Thursday, May 3, 2012

The Absolutely True Diary of a Part-Time Indian

I finally got around to reading Sherman Alexie's The Absolutely True Diary of a Part-Time Indian. It won the National Book Award for Young People's Literature back in 2007 and I've been hearing fantastic things about it ever since.

Wow, talk about a one-two punch.

The narrator of the tale, Junior, is now quite possibly one of my favorite characters. Ever. He will break your heart with his story even as he leaves you in stitches. He's funny and fearless and lovably human. And though hardly immune to his circumstances, nevertheless he forges resolutely on.

Junior has been beating the odds since the day he was born.

He wasn't expected to live past a procedure to remove cerebral spinal fluid from his brain as an infant. Instead, we find he's made it to his teen years in pretty good shape, if you can overlook the crippling poverty, rampant alcoholism and general malaise that afflicts the Spokane Indian Reservation.
It sucks to be poor, and its sucks to feel that you somehow deserve to be poor. You start believing that you're poor because you're stupid and ugly. And then you start believing that you're stupid and ugly because you're Indian. And because you're Indian you start believing you're destined to be poor. It's an ugly circle and there's nothing you can do about it.

Poverty doesn't give you strength or teach you lessons about perseverance. No, poverty only teaches you how to be poor.
Junior, as you can see, is not afraid to tell it like it is.

His parents are drunks. His best friend has an abusive father. His school is so underfunded that it hasn’t updated its textbooks in least 30 years. Junior himself is a skinny, spectacle-wearing, book-kissing nerd, which doesn’t exactly earn him a lot of fans around the rez.

Then one day, prodded into action by his teacher, Junior decides to take his fate into his own hands. He decides to transfer to the all-white school in the neighboring town of Reardan, 22 miles away. His parents support the move, recognizing that it will allow Junior to get a better education and access to more opportunities. But they’re pretty much the exception. Junior's community proceeds to treat him like he's betrayed them. The Reardan High School kids ignore him.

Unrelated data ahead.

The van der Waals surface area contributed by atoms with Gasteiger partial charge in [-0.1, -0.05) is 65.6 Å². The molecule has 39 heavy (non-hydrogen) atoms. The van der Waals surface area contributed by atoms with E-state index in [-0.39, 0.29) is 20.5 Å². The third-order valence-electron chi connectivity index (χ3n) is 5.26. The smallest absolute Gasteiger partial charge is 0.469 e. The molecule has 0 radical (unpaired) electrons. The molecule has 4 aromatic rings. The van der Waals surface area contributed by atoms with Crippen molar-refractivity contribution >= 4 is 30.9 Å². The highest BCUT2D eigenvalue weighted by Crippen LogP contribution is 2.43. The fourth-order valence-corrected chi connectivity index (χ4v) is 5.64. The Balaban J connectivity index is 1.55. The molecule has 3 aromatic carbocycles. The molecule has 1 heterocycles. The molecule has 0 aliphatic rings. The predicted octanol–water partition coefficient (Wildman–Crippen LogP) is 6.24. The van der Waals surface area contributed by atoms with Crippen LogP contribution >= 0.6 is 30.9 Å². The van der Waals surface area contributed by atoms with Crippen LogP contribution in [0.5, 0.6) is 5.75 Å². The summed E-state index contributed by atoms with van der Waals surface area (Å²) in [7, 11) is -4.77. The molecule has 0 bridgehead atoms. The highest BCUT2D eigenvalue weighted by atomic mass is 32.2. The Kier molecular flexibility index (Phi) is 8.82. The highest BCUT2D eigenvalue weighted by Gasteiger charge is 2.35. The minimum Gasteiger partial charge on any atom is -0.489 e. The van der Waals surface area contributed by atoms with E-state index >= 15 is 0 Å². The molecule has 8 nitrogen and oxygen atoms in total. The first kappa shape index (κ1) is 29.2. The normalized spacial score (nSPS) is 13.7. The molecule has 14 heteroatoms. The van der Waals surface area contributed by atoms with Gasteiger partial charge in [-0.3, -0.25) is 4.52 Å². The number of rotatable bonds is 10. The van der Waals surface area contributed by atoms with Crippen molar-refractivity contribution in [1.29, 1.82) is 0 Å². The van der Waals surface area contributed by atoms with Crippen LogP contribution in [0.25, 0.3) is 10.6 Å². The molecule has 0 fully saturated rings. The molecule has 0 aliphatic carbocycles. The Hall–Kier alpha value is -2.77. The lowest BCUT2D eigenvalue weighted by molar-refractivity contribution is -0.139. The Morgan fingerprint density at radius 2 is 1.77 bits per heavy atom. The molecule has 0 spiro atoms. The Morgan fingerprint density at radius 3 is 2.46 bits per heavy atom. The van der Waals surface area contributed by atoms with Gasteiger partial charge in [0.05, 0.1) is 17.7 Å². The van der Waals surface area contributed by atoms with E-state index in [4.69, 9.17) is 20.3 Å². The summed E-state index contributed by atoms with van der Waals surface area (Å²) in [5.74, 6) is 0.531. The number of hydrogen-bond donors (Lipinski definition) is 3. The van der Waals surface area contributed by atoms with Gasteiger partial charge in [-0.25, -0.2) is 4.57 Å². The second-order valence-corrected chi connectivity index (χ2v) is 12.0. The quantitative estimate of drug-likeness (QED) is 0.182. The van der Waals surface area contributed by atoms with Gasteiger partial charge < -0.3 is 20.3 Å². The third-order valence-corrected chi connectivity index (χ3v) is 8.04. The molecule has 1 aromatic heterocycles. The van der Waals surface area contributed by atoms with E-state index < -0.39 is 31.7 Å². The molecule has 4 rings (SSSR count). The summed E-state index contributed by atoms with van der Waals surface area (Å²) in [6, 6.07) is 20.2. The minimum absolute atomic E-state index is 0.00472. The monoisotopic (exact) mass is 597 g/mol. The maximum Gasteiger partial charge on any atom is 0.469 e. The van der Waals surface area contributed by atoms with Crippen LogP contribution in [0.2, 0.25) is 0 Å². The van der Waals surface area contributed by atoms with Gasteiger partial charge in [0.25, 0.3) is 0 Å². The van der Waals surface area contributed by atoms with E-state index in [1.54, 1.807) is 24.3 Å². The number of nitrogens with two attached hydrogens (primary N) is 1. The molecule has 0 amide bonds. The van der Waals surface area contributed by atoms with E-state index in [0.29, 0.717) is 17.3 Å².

Junior's beauty is how he weathers his hardships with such aplomb and good humor. Though lonely and confused, he hangs in there, funneling his energy into positive outlets, from doodling comics to joining the basketball team. And slowly but surely, things begin to change.

I recommend this book to anyone who's looking for a pick-me-up. Diary is a daring book, too, pushing the boundaries of young adult lit with its dark humor, language and examination of race, all of which has frequently landed it on Top 10 lists for most frequently challenged titles. We have it in book form (YP FIC ALEXIE; you'll get to see Junior's awesome doodles, drawn by Ellen Forney), audiobook (AD YP FIC ALEXIE), and downloadable audio. I listened to the audio version, which is narrated by the author. I'm sometimes leery of authors reading their own stuff but Sherman really knocks it out of the ballpark and brings 14-year-old Junior to life.

Junior may endure, at times, the unimaginable, but it's a statement to Sherman's talent how we still feel optimistic and hopeful for Junior’s future.

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